Coaching with leaders and within organizations is often cited as a highly valuable tool for developing people and businesses. The Institute of Coaching cites that over 70% of individuals who receive coaching benefited from improved work performance, relationships and more effective communication skills. They also reported that a huge 86% of companies feel that they recouped the investment they made into coaching plus more on top. Studies show that coaching is effective at reducing procrastination and facilitating goal attainment and there is a growing body of empirical research that supports the findings that business coaching really does facilitate goal achievement. In an interesting new case study published in the International Journal of Evidence Based Coaching and Mentoring researcher Sally Bonneywell explores precisely how coaching supports the development of female leaders in particular, within a global organization.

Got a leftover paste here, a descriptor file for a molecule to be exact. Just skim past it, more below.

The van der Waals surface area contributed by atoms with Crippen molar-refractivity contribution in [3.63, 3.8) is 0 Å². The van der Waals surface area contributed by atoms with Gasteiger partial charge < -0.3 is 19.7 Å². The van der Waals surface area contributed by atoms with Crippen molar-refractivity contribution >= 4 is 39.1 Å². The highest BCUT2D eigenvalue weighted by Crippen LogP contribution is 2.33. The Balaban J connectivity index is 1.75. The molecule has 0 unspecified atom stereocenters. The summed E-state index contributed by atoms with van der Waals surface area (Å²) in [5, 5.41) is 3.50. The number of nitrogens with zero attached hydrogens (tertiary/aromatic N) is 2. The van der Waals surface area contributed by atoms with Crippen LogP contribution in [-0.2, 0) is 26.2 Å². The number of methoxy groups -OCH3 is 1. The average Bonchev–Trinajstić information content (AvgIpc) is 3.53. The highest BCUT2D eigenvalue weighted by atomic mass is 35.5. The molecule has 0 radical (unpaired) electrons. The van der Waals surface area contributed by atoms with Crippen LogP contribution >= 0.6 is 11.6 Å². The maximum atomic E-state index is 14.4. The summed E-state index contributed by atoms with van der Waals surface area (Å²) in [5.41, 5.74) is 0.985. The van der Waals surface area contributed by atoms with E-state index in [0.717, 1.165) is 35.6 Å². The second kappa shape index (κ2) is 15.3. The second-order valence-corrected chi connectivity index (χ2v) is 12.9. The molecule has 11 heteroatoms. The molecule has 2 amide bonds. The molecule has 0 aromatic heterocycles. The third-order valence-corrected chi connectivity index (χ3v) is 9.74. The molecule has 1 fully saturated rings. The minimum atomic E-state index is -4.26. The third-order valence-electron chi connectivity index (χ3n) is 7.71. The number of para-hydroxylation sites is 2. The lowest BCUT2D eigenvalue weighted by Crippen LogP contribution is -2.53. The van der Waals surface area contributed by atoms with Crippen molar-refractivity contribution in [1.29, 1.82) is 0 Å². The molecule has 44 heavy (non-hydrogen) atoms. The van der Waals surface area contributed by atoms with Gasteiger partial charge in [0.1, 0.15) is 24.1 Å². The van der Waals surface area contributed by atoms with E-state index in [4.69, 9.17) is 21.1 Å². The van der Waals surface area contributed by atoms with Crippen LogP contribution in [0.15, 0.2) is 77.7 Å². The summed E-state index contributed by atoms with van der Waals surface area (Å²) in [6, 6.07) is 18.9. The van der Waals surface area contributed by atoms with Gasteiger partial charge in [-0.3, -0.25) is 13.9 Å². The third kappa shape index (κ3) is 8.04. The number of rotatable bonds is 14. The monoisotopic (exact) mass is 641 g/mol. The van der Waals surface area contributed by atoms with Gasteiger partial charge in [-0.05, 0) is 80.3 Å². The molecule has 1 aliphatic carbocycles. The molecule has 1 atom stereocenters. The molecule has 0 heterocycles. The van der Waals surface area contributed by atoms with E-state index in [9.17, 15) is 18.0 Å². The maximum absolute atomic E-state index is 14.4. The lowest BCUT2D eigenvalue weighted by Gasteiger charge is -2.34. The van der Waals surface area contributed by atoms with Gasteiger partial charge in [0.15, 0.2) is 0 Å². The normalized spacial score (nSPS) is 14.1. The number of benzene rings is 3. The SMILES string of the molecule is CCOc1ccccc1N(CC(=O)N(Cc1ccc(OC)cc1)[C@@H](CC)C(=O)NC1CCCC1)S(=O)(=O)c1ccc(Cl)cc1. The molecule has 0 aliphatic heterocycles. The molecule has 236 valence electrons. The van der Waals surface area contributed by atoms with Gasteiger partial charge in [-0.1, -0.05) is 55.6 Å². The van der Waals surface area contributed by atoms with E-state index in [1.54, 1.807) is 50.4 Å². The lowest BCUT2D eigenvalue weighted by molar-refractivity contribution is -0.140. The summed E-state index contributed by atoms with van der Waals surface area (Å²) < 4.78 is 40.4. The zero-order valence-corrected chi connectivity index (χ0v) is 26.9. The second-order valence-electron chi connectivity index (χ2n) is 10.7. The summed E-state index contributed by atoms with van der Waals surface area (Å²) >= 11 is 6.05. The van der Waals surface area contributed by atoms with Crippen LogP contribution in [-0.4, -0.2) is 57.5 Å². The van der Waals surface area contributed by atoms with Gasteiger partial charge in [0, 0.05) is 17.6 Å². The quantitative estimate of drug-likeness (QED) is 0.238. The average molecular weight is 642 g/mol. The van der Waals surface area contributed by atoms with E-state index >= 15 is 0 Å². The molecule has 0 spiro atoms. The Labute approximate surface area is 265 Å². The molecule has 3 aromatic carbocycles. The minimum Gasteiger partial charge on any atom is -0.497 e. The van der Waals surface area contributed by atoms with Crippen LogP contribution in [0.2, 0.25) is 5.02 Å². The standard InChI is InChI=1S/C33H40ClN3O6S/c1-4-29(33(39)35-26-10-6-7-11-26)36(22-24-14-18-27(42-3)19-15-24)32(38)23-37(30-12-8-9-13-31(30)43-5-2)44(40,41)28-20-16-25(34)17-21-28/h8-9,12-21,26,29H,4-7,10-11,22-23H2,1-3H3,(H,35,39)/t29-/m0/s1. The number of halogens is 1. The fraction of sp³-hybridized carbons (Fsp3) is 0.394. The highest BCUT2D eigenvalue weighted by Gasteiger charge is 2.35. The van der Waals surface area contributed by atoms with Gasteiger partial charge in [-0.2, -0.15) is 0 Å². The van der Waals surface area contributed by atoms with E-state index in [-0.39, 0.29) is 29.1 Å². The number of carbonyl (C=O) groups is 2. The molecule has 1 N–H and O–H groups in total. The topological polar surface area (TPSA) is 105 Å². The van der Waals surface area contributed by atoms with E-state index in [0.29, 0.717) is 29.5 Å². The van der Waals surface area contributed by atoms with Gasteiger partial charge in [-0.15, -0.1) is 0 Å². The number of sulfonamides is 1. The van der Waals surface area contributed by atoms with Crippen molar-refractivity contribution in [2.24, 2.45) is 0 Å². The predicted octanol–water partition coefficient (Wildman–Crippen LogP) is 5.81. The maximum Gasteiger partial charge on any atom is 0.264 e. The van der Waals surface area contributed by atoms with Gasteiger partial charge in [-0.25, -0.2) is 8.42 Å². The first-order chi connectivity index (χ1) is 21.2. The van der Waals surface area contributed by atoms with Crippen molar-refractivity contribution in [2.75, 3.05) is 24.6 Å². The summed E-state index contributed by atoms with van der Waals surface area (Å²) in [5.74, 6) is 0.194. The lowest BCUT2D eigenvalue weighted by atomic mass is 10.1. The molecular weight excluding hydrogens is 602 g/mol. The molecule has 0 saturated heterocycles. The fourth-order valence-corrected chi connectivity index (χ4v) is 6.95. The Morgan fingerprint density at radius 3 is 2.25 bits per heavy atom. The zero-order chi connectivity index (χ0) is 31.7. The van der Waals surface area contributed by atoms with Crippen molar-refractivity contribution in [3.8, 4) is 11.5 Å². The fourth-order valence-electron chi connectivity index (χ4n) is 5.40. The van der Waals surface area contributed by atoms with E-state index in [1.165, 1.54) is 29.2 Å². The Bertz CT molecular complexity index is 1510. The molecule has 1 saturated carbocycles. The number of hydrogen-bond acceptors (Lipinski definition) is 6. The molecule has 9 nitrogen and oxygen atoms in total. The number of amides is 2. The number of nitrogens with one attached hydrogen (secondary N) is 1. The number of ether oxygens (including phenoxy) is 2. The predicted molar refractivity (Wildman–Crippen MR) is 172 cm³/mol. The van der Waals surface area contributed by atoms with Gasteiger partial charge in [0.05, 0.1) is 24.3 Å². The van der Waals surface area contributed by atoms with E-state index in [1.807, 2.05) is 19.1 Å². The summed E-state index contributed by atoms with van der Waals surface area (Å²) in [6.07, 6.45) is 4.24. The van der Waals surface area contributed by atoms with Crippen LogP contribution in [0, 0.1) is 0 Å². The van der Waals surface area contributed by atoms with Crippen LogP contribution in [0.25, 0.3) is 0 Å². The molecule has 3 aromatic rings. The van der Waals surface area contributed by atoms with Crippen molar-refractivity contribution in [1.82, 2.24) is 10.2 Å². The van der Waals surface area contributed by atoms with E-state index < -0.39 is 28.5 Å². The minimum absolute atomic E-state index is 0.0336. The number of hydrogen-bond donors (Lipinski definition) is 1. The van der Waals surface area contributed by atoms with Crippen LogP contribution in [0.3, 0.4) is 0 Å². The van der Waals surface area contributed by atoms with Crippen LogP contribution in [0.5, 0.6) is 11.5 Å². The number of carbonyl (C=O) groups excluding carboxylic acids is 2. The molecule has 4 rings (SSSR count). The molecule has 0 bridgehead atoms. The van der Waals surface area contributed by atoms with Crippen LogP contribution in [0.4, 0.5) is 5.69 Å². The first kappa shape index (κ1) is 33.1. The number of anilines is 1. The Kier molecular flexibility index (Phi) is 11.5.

Bonneywell shines a light on coaching and demystifies what can sometimes seem like mysterious work. The research reveals how one to one coaching and group coaching was experienced by the clients. In this piece, we’ll look at the results of the one to one coaching for leaders and in a follow-up article, we’ll explore the outcome of group coaching for the female leaders.
Bonneywell breaks down the individual changes the coaching clients experienced into two groups: